Emily Reid, Campus Carrier reporter
January is national Cervical Cancer Awareness Month. After discovering this, Director of Health Center Emma Cordle and her students workers decided that women at Berry should be educated on what to expect during their first pap smear.
Cordle is very passionate about this issue, and wants Berry students to know the facts before their health could be in jeopardy.
“A lot of students don’t know that pap smears need to be done every three years, starting at the age of 21,” Cordle said. “Most people assume you must get checked once you go on birth control or become sexually active, but that’s not necessarily the case.”
In the past, when women became sexually active or went on birth control they would get their first pap smear, even before the age of 21. What came back were pap smears with abnormal results because HPV is so common. A lot of biopsies were done on females at a young age, and because they had an immature cervix, it was coming back HPV positive on their pap smears.
Cordle explained that eventually, experts found that a lot of people’s bodies would take care of the HPV virus as they matured, and they would not develop cancer.
“They discovered that if they would just wait a couple of years and let the cervix mature a little bit more, they wouldn’t have to do as many unnecessary biopsies,” Cordle said.
Unless both partners are virgins when they get married, most people have had contact with HPV. Cervical cancer is very treatable if caught early, and the gardasil vaccine prevents about 90 percent of HPV cervical cancers.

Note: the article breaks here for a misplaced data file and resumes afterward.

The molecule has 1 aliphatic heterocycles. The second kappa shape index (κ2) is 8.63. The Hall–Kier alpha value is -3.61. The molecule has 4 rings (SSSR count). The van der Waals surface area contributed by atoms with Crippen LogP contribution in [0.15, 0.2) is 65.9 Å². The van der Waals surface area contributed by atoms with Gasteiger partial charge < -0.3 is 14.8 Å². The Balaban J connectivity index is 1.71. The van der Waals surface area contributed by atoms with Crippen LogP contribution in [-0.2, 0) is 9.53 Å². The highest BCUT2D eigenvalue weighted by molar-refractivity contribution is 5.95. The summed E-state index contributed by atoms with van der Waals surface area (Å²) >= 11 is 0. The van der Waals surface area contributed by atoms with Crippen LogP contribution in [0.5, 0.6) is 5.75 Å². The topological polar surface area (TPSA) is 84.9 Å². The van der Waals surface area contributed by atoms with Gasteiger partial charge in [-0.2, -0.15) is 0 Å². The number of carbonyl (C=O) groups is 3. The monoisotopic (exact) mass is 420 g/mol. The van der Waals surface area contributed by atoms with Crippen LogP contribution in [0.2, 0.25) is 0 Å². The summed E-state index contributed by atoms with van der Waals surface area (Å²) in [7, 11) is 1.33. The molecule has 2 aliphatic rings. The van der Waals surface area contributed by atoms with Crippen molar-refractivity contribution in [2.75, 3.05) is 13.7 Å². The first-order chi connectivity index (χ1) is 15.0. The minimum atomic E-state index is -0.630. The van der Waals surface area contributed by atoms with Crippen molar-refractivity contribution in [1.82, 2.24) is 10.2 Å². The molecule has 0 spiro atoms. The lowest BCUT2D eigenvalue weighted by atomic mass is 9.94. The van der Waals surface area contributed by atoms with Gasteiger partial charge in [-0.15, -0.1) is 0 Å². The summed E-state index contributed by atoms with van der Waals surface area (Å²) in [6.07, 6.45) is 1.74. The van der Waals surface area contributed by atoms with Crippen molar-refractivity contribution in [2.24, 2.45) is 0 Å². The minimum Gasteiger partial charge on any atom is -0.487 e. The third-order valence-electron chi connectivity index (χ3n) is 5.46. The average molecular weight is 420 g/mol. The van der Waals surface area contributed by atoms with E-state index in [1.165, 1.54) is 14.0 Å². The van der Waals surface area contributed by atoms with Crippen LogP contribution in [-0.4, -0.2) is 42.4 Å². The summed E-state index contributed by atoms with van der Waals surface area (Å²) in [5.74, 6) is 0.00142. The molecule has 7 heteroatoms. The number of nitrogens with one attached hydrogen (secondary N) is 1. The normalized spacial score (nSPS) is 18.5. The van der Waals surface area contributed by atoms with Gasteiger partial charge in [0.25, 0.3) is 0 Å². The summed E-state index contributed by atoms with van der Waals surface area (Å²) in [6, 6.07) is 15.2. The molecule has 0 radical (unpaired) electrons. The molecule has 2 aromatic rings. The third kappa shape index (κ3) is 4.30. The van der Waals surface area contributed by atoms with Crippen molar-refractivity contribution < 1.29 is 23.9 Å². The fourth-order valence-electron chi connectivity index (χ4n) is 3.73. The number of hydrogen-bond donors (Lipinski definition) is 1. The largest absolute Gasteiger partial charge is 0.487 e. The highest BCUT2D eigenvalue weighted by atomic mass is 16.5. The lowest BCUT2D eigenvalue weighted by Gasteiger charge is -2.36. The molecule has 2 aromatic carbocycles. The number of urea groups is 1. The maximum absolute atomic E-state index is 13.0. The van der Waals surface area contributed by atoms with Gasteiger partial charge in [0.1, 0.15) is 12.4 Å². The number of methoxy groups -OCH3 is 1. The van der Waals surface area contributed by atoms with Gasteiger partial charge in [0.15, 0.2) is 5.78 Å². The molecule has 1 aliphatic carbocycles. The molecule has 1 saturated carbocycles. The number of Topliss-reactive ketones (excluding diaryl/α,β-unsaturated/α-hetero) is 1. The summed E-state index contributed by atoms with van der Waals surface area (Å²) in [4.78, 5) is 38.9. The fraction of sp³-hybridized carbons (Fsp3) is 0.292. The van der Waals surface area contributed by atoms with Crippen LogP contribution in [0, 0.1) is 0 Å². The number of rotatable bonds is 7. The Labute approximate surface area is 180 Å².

Because the shot was so controversial when it first came out, a lot of young women did not get the vaccine. Cordle highly recommends the vaccine, since it is now approved by the Food and Drug Administration (FDA) for women up until the age of 26. The vaccine is also recommended for men to prevent spreading HPV to women.
Through the Health Center’s tabling event, students can learn about the free gynecological services offered at Berry, including pap smears. The gardasil vaccine is not offered in the Ladd Center, but it is offered at the local health department.
In an email sent by Health Center on Wednesday, they announced that the event would be cancelled due to unforeseen circumstances. However, students are urged to bring questions about cervical and testicular cancer to Berry nurses, and the Health Center will provide free HIV testing dates. Cordle furthermore urged regular check-ups to maintain cervical health.
“Make sure you get your pap smear at 21 and go at least every three years,” Cordle said. “Just because you get it every three years doesn’t mean that you don’t have to go to a doctor for a regular check-up. Please get your regular check-up and stay on top of your health. If you haven’t gotten your HPV vaccine, think about it and look into it.”
Cordle’s student staff at the Health Center have worked hard to ensure that students become more aware of cervical and testicular cancer through these events. They hope to see more Berry students interested in learning about bettering their health and taking care of themselves.